When the audience first read the program of this fall semester’s Wind Ensemble Concert, some of them were surprised to see a piece that was composed by a student at the college. Last Saturday evening in the Lang Concert Hall, four different pieces spanning a wide range of styles were performed, from “Electricity Factory” composed by Ben Kapilow ’13 to “Suite from Mass,” a long piece by American composer Leonard Bernstein.
“All the pieces are different. The first piece and the last one are both strong and exuberant. Then, the second one is more lyrical and song-like. The third piece has a very different, ragtime style,” Andrew Hauze, a music professor at the college and the director of the ensemble, said.
The first piece of the ensemble, composed by Kapilow, marked a spirited and energetic beginning. Professor Hauze said, “It’s a wonderful opener for a concert because it’s so exciting and had these very driving rhythms and sense of dialogue.” Using a large number of octave doublings and thick chords, Kapilow wrote this piece to challenge himself and develop his own composition style.
“I composed this piece because almost all of the pieces I’ve written have been short, chamber works,” Kapilow said. “Additionally, I wrote for wind ensemble because I don’t play a wind or brass instrument (except trumpet in middle school), so I thought it would be a big challenge to write only for instruments that I don’t play.” Kapilow added that there is a stereotype surrounding contemporary classical music: people always consider it to be dissonant and inaccessible. He hopes to break this stereotype by letting people know that “for every super-modernist university composer, there is also a composer like me who writes pieces with hummable melodies, drum beats and key signatures.” One of his goals is “to be able to write something that is original and technically interesting but is not inaccessible and doesn’t alienate non-musicians.”
According to Kapilow, this was, after all, not an easy goal to reach. “It required a lot of mental energy and really exhausted me by the end. I would routinely spend an hour or two just on one measure,” he said. Even so, the hard work it requires as well as the different ways of expressing emotions it offers attracted him to composing in the first place.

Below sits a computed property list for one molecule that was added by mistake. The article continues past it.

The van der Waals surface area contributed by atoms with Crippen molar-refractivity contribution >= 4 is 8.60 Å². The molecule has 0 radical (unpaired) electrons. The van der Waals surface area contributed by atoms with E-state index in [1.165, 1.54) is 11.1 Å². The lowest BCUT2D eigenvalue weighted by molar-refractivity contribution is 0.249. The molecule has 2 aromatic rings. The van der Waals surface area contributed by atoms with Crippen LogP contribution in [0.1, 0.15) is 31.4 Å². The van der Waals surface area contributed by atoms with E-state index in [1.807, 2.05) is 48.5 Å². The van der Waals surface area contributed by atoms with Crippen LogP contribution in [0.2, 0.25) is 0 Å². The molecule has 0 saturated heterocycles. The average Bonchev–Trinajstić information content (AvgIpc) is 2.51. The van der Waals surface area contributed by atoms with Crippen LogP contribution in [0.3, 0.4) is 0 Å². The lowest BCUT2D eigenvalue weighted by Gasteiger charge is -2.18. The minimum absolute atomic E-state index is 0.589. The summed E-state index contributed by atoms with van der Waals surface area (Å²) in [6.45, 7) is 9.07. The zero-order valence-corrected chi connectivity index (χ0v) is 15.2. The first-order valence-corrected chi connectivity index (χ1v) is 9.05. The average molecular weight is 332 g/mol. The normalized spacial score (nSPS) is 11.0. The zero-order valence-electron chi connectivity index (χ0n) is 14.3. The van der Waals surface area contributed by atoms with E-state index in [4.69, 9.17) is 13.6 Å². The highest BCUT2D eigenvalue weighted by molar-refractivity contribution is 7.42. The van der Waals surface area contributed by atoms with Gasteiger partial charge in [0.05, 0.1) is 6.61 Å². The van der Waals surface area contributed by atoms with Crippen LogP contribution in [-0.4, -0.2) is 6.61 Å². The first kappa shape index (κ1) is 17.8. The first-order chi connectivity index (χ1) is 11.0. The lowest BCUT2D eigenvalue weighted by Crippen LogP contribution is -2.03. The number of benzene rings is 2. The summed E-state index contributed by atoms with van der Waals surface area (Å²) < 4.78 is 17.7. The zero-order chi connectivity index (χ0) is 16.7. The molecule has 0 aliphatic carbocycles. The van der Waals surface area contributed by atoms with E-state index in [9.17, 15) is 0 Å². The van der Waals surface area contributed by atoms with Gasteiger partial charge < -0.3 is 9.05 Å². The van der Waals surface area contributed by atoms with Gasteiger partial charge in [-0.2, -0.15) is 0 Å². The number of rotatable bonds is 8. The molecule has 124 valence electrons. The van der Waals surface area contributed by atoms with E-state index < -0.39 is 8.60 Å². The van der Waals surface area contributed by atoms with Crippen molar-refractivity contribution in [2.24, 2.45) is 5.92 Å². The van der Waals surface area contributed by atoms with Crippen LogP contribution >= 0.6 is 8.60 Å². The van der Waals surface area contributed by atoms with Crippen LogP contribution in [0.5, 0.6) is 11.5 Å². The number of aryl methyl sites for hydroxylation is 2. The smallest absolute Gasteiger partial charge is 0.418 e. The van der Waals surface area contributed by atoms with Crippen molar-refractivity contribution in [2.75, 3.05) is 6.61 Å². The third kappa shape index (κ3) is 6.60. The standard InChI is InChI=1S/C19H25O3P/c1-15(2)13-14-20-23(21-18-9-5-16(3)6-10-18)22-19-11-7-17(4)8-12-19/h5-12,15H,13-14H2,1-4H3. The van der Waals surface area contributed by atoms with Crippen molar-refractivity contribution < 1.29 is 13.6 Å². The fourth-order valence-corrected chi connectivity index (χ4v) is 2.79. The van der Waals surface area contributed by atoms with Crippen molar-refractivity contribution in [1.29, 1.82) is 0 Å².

He said, “I think music is the perfect combination of emotion and logic. Though the ultimate goal of composing music is to portray emotions, the process of creating these emotional atmospheres involves many hours of tumultuous intellectual labor.” Then he mentioned, “I love spending many hours critically thinking and working through pieces like a puzzle in order to create a few seconds of something with emotional substance.”
After the powerful emotion displayed in Kapilow’s piece, the emotion shifted to a tender feeling in “Shenandoah,” an American folk song. “Graceful Ghost Rag” by William Bolcom, a similarly melodious ragtime piece, followed. The last piece — “Suite from Mass,” however, differed from the previous three and was relatively much longer. Professor Hauze chose this piece because he wanted people to become engrossed in a longer piece, which is both musically and rhythmically challenging.
“The way that it presents its musical ideas is very unique,” Hauze noted. “It really speaks for Leonard Berstein’s individual voice. I find it very compelling.”
Through the ensemble, the audience understood the messages the performers and the composers of these pieces wanted to convey. Rich Thon, a resident from Swarthmore, commented on the performance. “It was a good mix of stuff, mix of pieces that were not the same at all. And the performers are very good,” he said. In regards to Kapilow’s piece, he said, “Because a lot of modern composers try to make their pieces complex, sometimes they [the pieces] are discordant and kind of tough to listen to. But this was a little complex and also very pleasant. I also liked the ending as it made me want to hear more. It’s a good way to end. It’s much better than I expected. I gave him an A plus.”
Alejandro Sills ’13, who plays the piano and cello, also shared his response to the ensemble. When asked what score he would give out of 10, he said, “I will give it an eight. The performance was very nice. I wish that the concert could be a little longer. But I really appreciate an original composition from a peer as well as other pieces from other contemporary composers.”
The performance lasted for an hour and indicated Swarthmore students’ passion for music and their sense of cooperation. “It always amazes me because Swarthmore is not a big school,” Hauze said. “Many of these pieces are for wind ensembles which are very large, with lots of instruments we don’t even have. When I look at a piece and I think it’s maybe too big for us, the students always drive themselves into it, not caring about whether it’s for big group or not.”
This was the first time Hauze conducted Wind Ensemble. “I love the sense of cooperation in the group,” he said. “We are all in this together. [The students] have a wonderful sense of openness and are willing to try and approach very different music.”